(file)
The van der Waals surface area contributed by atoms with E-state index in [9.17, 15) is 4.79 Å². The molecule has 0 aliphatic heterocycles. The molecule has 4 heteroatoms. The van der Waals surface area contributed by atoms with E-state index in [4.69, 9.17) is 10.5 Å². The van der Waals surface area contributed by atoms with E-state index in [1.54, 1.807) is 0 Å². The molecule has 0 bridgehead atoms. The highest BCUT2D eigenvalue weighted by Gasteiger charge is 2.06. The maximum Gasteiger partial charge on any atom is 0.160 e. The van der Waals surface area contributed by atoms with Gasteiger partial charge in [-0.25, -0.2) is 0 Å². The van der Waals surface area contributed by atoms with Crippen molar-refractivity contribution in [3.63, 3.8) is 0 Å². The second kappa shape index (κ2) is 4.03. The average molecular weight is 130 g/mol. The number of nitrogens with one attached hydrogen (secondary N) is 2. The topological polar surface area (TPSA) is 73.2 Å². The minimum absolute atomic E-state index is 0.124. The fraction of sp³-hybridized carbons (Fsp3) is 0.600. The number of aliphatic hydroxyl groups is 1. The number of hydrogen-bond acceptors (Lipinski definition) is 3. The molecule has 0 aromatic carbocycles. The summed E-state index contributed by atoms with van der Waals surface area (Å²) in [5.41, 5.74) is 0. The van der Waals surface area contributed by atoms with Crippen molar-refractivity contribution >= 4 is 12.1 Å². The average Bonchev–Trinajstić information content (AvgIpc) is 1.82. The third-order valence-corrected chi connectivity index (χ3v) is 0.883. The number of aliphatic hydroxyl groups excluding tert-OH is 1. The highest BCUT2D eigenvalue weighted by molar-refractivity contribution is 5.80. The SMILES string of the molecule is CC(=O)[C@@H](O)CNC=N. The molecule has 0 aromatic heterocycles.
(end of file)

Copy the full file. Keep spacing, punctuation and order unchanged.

The van der Waals surface area contributed by atoms with E-state index in [9.17, 15) is 4.79 Å². The molecule has 0 aliphatic heterocycles. The molecule has 4 heteroatoms. The van der Waals surface area contributed by atoms with E-state index in [4.69, 9.17) is 10.5 Å². The van der Waals surface area contributed by atoms with E-state index in [1.54, 1.807) is 0 Å². The molecule has 0 bridgehead atoms. The highest BCUT2D eigenvalue weighted by Gasteiger charge is 2.06. The maximum Gasteiger partial charge on any atom is 0.160 e. The van der Waals surface area contributed by atoms with Gasteiger partial charge in [-0.25, -0.2) is 0 Å². The van der Waals surface area contributed by atoms with Crippen molar-refractivity contribution in [3.63, 3.8) is 0 Å². The second kappa shape index (κ2) is 4.03. The average molecular weight is 130 g/mol. The number of nitrogens with one attached hydrogen (secondary N) is 2. The topological polar surface area (TPSA) is 73.2 Å². The minimum absolute atomic E-state index is 0.124. The fraction of sp³-hybridized carbons (Fsp3) is 0.600. The number of aliphatic hydroxyl groups is 1. The number of hydrogen-bond acceptors (Lipinski definition) is 3. The molecule has 0 aromatic carbocycles. The summed E-state index contributed by atoms with van der Waals surface area (Å²) in [5.41, 5.74) is 0. The van der Waals surface area contributed by atoms with Crippen molar-refractivity contribution >= 4 is 12.1 Å². The average Bonchev–Trinajstić information content (AvgIpc) is 1.82. The third-order valence-corrected chi connectivity index (χ3v) is 0.883. The number of aliphatic hydroxyl groups excluding tert-OH is 1. The highest BCUT2D eigenvalue weighted by molar-refractivity contribution is 5.80. The SMILES string of the molecule is CC(=O)[C@@H](O)CNC=N. The molecule has 0 aromatic heterocycles.